President Lyndon B.Johnson ,stated in a speech at Howard University in 1965 prior to the formation of the Kerner Commission on Civil disorder:”You do not take a person who..for years,has been hobbled by chains and liberate him,bring him up to the starting line of…..and than say, you are free to compete with all others, and still justly believe that you have been completely fair.”

A little history if character and time allow..Racisam,poverty,substandard housing,and,high unemployment combined with lack of access to good schools and health care…sound familiar?This was the order of the day that formed its basis of escalating civil disorder aand violence doing the 60’s.

Relizing the nations security was threated, President Johnson established an advisory commission on civil disorder.In 1967 after the investigation, the commission presented its finding….concluding that urban violence showed profound frustration of inner city blacks and that racism was deeply embedded in Americas society.

The Kerner report (named after the then governor Otto Kerner of Illinois)warned that America was moving towards two white ….separate and unequal.The commission marshaled evidence on an array of problems that fell with particular severity on African Americans..including not only overt in your face discrimation,but,also chronic poverty and the above mention.Responding to the findings and after the dealth of Dr.Martin Luther King,the Housing and Community Development Acy of 1968 (Section 3) was pasted.

Since the passage of the civil rights law, which replicate president Franklin Roosvelt’s 1938 public housing “Great Society” program,HUD has ignored its implementation responsibilities under section 3,and failed to develop effective monitoring and enforcement systems.HUD was not alone;public housing authorities,city and state governments, and advocates for the poor and uneducated,also overlooked the law. Its amended regulations in 1969,74,and1980,congress again ameneded section 3 in 1992,following the civil altercation between Rodney King and LA police generated renewed public attention to the some persistent problems that were addressed by the Kerner commission in the sixties.As in 1968,jobs and contracting opportunities on federal funded housing projects were still going to white, largely suburban contractors And construction workers..which reflect the old south and its three-tiered society,with blacks and”hard-put” whites both dominated by white elites who manipulated racial tensions inorder to sucure and retain power.Inner-city residents did not participate in these economic opportunities,that were right in their backyards….Part 1.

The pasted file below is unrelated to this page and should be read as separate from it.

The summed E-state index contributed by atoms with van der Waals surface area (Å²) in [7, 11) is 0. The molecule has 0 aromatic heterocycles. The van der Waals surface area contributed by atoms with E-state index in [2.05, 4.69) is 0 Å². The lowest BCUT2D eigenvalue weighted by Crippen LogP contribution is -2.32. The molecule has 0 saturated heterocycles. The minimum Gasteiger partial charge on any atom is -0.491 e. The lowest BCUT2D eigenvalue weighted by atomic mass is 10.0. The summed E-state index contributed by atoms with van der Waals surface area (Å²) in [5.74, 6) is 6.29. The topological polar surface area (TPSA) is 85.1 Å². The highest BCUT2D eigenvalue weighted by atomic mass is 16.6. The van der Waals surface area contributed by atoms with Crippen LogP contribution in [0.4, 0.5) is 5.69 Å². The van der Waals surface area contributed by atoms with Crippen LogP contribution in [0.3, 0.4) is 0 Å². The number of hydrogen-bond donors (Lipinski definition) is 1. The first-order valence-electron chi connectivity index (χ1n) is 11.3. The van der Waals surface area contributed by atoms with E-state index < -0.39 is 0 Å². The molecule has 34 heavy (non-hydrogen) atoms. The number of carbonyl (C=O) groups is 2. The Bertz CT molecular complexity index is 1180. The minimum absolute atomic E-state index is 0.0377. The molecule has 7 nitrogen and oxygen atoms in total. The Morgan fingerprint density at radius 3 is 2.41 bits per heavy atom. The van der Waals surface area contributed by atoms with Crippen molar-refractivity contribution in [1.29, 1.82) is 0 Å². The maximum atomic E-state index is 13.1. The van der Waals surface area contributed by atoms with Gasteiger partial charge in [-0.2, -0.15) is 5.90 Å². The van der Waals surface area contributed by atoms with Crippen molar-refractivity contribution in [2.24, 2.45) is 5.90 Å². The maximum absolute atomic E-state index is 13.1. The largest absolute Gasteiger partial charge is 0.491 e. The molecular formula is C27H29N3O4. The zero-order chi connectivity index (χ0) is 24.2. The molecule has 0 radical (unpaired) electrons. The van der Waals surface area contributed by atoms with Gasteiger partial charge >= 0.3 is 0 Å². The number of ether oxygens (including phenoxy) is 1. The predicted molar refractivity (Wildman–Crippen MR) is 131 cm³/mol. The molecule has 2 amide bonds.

Curt Smith May 7, 2013 at 9:36 am

This country does not like to think about systems, rather just specific actions. What keeps a single mother or the disabled trapped? How about low cost child care so she can go out and get a job? Cheap and efficient mass transit in most cities? Required financial management training… I see a lot of poor financial decisions keeping folks stuck renting instead of owning yet we refuse to look at the bigger picture and working on the systemic solution.

John Wiloit April 24, 2013 at 11:22 am

And that’s the question! How do we make a path for people to exit “the trap”?? I wish I could offer a profound remedy…

Chaim Israel April 24, 2013 at 10:23 am

The question you raise is a very valid one, however, this issue applies to ALL government programs intended to assist the under earning families.
These programs were originally meant to be a short-term support assisting families in getting back on firm financial footing. Over the years they became permanent, without any path out of, or inducement to leave, the assistance program.
Leaving them permanently trapped.

Leave a Comment

Previous post:

Next post: